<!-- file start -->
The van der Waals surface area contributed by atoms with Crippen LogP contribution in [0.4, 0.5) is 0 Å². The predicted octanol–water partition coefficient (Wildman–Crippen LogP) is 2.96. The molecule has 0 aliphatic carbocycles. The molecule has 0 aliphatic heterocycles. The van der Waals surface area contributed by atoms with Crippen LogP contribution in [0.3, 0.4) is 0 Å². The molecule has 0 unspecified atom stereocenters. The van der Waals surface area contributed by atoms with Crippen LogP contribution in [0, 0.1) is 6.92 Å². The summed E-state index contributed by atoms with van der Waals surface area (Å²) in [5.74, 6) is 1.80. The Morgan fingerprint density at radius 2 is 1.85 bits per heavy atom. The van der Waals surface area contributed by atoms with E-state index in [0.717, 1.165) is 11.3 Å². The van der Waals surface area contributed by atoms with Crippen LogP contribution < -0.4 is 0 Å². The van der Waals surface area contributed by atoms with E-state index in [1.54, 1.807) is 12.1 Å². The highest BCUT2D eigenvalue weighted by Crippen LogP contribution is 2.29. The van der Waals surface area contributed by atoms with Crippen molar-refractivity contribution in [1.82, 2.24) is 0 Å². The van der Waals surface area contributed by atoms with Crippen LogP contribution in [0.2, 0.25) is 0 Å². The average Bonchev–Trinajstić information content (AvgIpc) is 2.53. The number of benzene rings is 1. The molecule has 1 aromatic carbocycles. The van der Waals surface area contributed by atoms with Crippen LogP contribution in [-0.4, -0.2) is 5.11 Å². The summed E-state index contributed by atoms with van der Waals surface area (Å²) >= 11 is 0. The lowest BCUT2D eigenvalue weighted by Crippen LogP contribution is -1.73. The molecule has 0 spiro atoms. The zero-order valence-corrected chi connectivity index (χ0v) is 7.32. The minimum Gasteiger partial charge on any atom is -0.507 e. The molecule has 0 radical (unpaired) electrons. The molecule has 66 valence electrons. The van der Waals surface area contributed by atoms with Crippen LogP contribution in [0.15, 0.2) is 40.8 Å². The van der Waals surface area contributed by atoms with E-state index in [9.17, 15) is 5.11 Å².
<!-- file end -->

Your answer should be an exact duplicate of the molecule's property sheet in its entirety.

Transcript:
The van der Waals surface area contributed by atoms with Crippen LogP contribution in [0.4, 0.5) is 0 Å². The predicted octanol–water partition coefficient (Wildman–Crippen LogP) is 2.96. The molecule has 0 aliphatic carbocycles. The molecule has 0 aliphatic heterocycles. The van der Waals surface area contributed by atoms with Crippen LogP contribution in [0.3, 0.4) is 0 Å². The molecule has 0 unspecified atom stereocenters. The van der Waals surface area contributed by atoms with Crippen LogP contribution in [0, 0.1) is 6.92 Å². The summed E-state index contributed by atoms with van der Waals surface area (Å²) in [5.74, 6) is 1.80. The Morgan fingerprint density at radius 2 is 1.85 bits per heavy atom. The van der Waals surface area contributed by atoms with E-state index in [0.717, 1.165) is 11.3 Å². The van der Waals surface area contributed by atoms with Crippen LogP contribution < -0.4 is 0 Å². The van der Waals surface area contributed by atoms with E-state index in [1.54, 1.807) is 12.1 Å². The highest BCUT2D eigenvalue weighted by Crippen LogP contribution is 2.29. The van der Waals surface area contributed by atoms with Crippen molar-refractivity contribution in [1.82, 2.24) is 0 Å². The van der Waals surface area contributed by atoms with Crippen LogP contribution in [0.2, 0.25) is 0 Å². The average Bonchev–Trinajstić information content (AvgIpc) is 2.53. The number of benzene rings is 1. The molecule has 1 aromatic carbocycles. The van der Waals surface area contributed by atoms with Crippen LogP contribution in [-0.4, -0.2) is 5.11 Å². The summed E-state index contributed by atoms with van der Waals surface area (Å²) >= 11 is 0. The lowest BCUT2D eigenvalue weighted by Crippen LogP contribution is -1.73. The molecule has 0 spiro atoms. The zero-order valence-corrected chi connectivity index (χ0v) is 7.32. The minimum Gasteiger partial charge on any atom is -0.507 e. The molecule has 0 radical (unpaired) electrons. The molecule has 66 valence electrons. The van der Waals surface area contributed by atoms with Crippen LogP contribution in [0.15, 0.2) is 40.8 Å². The van der Waals surface area contributed by atoms with E-state index in [9.17, 15) is 5.11 Å².